It has been more than 50 years since Anders Björklund entered the halls of Lund University - what would later become his academic home - for the first time. Originally from Växjö, Sweden, he began his scientific life as a medical student. “My idea when I started my medical studies was not to go into clinical practice. I was keen to use that as a route to get into research, and it happened quicker than I had anticipated,” noted Anders.
In his second semester, an eager Anders sat in a lecture hall listening to his soon-to-be mentor, Dr. Bengt Falck, lecture on the newly developed Falck-Hillarp method used to identify and study monoamine-containing neurons in the brain and body. It was this chain of events that inspired him to enter the field of neuroscience. “I was instantly intrigued, and at the end of his lecture, he mentioned that those wanting to get acquainted with research were welcome to contact him. I turned out to be the only one in the class interested, and in 1966, I started to work in his lab in my spare time,” explained Anders. “This gave me a quick start and I found that I very much enjoyed microscopy as a way to visualize the brain, a way to make the brain come alive. Over the years, I've come to know the brain, particularly the rat brain, as if it is a familiar place, my own garden in a way.”
It was later during his own research endeavors and by pure accident, that Anders became interested in brain regeneration and the possibilities stem cells presented for new treatments for brain diseases. “Using this new method, we could see that damaged areas of the brain had a capacity of regrowth much greater than what was assumed at the time. We continued to explore this and inspired by findings from our colleagues in Stockholm this led us to pursue the idea of dopamine cell replacement in models of Parkinson's Disease and other neurodegenerative diseases, a line of research that has stayed with me for more than 40 years” revealed Anders.
Research done by Anders, his team, and others in the field, eventually unlocked the idea that damage in the brain could be repaired, and that transplantation using fetal cells could be done in people. In the 1970s, his team pioneered methods for cell transplantation in the brain. This work made it possible for the first-ever cell transplantations among patients with Parkinson’s Disease to be done at the Skåne University Hospital in Lund, led by his former student Dr. Olle Lindvall – sparking interest from all corners of the world.
Sprinting towards a hopeful future: new progress in neuroscience
Anders has gone on to contribute to the field of neuroscience across the following decades, both in terms of scientific discoveries and his mentorship of young scientists. Today, he is a senior professor in neuroscience at Lund University and a member of Lund Stem Cell Center. A center he had a hand in founding nearly 20 years ago. Now, as part of the research group on Developmental and Regenerative Neurobiology, led by his former mentee, Dr. Malin Parmar, he is again helping to plan a new clinical trial that could soon see the transplantation of standardized, laboratory-generated, quality-controlled, dopamine neurons in patients with Parkinson’s Disease.
In many ways, this will mean that he has seen the field come full circle. “One can see that this work began about 40 years ago. There was a very active phase, followed by a setback and a period where we had to go back to the drawing board. During the last decade there has been an upsurge of activity, as new techniques for the generation of transplantable neurons from stem cells have been developed and opened new possibilities to address questions in an entirely new way,” said Anders.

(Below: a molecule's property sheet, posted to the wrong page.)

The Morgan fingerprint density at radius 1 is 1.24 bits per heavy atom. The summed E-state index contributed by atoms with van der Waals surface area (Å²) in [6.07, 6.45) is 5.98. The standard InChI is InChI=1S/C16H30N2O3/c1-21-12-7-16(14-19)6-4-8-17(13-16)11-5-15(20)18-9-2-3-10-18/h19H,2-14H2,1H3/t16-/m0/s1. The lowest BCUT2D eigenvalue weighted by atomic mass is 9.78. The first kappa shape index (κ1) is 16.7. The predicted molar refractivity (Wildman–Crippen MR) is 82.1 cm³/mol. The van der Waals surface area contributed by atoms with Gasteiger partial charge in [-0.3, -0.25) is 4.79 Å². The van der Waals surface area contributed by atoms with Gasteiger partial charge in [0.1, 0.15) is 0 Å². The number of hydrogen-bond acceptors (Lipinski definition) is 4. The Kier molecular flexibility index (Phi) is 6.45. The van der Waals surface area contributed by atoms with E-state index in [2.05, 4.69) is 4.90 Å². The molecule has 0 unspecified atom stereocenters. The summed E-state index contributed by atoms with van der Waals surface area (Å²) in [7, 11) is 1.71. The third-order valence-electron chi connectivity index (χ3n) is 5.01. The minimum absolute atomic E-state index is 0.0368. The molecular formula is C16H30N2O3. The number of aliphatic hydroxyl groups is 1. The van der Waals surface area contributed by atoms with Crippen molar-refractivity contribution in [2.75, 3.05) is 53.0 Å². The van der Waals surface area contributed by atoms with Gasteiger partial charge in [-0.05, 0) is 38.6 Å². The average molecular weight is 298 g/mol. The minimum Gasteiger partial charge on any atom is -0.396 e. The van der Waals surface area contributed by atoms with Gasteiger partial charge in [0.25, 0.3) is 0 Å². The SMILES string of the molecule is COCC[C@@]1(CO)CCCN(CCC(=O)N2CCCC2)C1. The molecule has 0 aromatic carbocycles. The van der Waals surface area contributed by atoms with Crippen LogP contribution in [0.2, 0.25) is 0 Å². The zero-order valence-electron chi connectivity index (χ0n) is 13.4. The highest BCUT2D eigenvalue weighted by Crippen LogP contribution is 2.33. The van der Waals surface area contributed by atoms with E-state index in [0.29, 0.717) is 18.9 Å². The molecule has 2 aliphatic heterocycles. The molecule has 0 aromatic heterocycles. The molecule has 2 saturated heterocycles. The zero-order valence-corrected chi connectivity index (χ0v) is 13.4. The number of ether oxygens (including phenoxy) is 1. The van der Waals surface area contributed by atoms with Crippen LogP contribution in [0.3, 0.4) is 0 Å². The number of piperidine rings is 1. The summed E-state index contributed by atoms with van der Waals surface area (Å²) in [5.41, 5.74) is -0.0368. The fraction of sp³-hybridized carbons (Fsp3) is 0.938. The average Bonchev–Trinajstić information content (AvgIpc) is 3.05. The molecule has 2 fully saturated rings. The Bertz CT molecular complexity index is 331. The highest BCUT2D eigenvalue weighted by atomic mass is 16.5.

What comes next will be exciting to follow. “In my vision, the possibility to improve the brain’s ability to repair itself could become an established part of medicine,” predicted Anders. “Looking more closely at Parkinson’s Disease, the ultimate value of cell replacement therapy will be when this effort to replace what has been lost, is combined with a parallel approach that can stop disease progression and preserve what is left - this kind of therapy could make a real difference. But this will depend on what kind of setbacks occur along the way and if we end up going back to the drawing board again.”
Another academic milestone down, more to go
For Anders, the finish line of his scientific marathon remains far in the distance. He plans to continue his run to the next checkpoint and while doing so, supporting further developments in the field, and helping to mentor the next generation of neuroscientists along the way. Knowing that this marathon, as like any other, can be tough, he had a few suggestions to make it easier for young scientists still in their first leg of the race:
“First, science is very fruitful - what you give, you get back in abundance. I would encourage young people to establish a viable network and be open to collaboration and interactions. Be open-minded, proactive, and open to sharing experience, knowledge, and information, and you will benefit from the feedback of others.
The second is more obvious: you must be patient and hardworking, and persistent in your work. Failed experiments and setbacks are unavoidable. Somehow the ability to keep going is to be able to handle your frustrations - frustration from the rejection of manuscripts, grant proposals, or an application for a position. These things are part of the life as a competitive scientist. It is not worth getting stuck on setbacks and failures. In a creative and friendly research environment, such as our Stem Cell Center, it is OK to fail and encouraged to go back to the drawing board. It is the persistence of continuing in the pursuit of challenging goals that counts.”
– Anders Björklund, jubilee doctor, and senior professor in neuroscience.